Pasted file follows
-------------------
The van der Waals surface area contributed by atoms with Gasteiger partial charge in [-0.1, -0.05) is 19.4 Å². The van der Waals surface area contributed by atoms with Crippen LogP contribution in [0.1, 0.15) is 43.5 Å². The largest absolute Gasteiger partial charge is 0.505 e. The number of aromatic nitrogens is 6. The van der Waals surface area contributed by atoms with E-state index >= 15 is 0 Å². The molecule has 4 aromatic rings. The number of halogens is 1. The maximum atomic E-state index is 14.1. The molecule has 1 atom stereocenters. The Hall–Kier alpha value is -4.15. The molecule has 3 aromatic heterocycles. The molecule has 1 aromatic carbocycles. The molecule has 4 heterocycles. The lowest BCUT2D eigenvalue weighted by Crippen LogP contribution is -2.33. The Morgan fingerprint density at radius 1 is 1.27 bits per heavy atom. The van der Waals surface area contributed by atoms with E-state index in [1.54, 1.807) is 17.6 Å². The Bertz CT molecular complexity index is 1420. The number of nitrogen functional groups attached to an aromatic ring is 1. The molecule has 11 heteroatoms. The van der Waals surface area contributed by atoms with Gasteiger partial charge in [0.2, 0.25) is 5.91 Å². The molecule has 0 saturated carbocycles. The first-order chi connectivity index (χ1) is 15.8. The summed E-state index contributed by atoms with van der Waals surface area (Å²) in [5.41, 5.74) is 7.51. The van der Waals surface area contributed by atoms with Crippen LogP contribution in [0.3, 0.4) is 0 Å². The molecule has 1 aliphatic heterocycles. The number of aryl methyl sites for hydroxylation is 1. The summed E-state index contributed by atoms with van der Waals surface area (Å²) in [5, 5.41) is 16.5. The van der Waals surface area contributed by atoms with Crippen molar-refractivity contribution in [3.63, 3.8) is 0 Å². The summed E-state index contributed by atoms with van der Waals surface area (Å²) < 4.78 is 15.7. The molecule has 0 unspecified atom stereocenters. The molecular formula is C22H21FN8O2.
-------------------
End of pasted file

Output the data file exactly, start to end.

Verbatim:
The van der Waals surface area contributed by atoms with Gasteiger partial charge in [-0.1, -0.05) is 19.4 Å². The van der Waals surface area contributed by atoms with Crippen LogP contribution in [0.1, 0.15) is 43.5 Å². The largest absolute Gasteiger partial charge is 0.505 e. The number of aromatic nitrogens is 6. The van der Waals surface area contributed by atoms with E-state index >= 15 is 0 Å². The molecule has 4 aromatic rings. The number of halogens is 1. The maximum atomic E-state index is 14.1. The molecule has 1 atom stereocenters. The Hall–Kier alpha value is -4.15. The molecule has 3 aromatic heterocycles. The molecule has 1 aromatic carbocycles. The molecule has 4 heterocycles. The lowest BCUT2D eigenvalue weighted by Crippen LogP contribution is -2.33. The Morgan fingerprint density at radius 1 is 1.27 bits per heavy atom. The van der Waals surface area contributed by atoms with E-state index in [1.54, 1.807) is 17.6 Å². The Bertz CT molecular complexity index is 1420. The number of nitrogen functional groups attached to an aromatic ring is 1. The molecule has 11 heteroatoms. The van der Waals surface area contributed by atoms with Gasteiger partial charge in [0.2, 0.25) is 5.91 Å². The molecule has 0 saturated carbocycles. The first-order chi connectivity index (χ1) is 15.8. The summed E-state index contributed by atoms with van der Waals surface area (Å²) in [5.41, 5.74) is 7.51. The van der Waals surface area contributed by atoms with Crippen LogP contribution in [0.3, 0.4) is 0 Å². The molecule has 1 aliphatic heterocycles. The number of aryl methyl sites for hydroxylation is 1. The summed E-state index contributed by atoms with van der Waals surface area (Å²) in [5, 5.41) is 16.5. The van der Waals surface area contributed by atoms with Crippen molar-refractivity contribution in [3.63, 3.8) is 0 Å². The summed E-state index contributed by atoms with van der Waals surface area (Å²) < 4.78 is 15.7. The molecule has 0 unspecified atom stereocenters. The molecular formula is C22H21FN8O2.